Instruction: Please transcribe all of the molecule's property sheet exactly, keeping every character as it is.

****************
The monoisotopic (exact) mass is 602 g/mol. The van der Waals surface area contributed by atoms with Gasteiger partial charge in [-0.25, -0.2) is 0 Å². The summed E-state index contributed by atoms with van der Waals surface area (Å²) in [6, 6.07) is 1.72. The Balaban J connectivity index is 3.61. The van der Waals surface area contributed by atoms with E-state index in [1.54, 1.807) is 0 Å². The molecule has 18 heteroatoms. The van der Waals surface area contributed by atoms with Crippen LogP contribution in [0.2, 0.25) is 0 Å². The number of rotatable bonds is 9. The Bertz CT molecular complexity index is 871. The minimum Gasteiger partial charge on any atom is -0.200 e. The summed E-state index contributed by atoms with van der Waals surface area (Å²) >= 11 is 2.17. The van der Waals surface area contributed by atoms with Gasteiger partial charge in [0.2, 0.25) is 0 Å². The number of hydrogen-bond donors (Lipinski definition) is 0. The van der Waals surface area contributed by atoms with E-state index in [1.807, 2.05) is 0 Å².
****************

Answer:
The monoisotopic (exact) mass is 602 g/mol. The van der Waals surface area contributed by atoms with Gasteiger partial charge in [-0.25, -0.2) is 0 Å². The summed E-state index contributed by atoms with van der Waals surface area (Å²) in [6, 6.07) is 1.72. The Balaban J connectivity index is 3.61. The van der Waals surface area contributed by atoms with E-state index in [1.54, 1.807) is 0 Å². The molecule has 18 heteroatoms. The van der Waals surface area contributed by atoms with Crippen LogP contribution in [0.2, 0.25) is 0 Å². The number of rotatable bonds is 9. The Bertz CT molecular complexity index is 871. The minimum Gasteiger partial charge on any atom is -0.200 e. The summed E-state index contributed by atoms with van der Waals surface area (Å²) >= 11 is 2.17. The van der Waals surface area contributed by atoms with Gasteiger partial charge in [0.2, 0.25) is 0 Å². The number of hydrogen-bond donors (Lipinski definition) is 0. The van der Waals surface area contributed by atoms with E-state index in [1.807, 2.05) is 0 Å².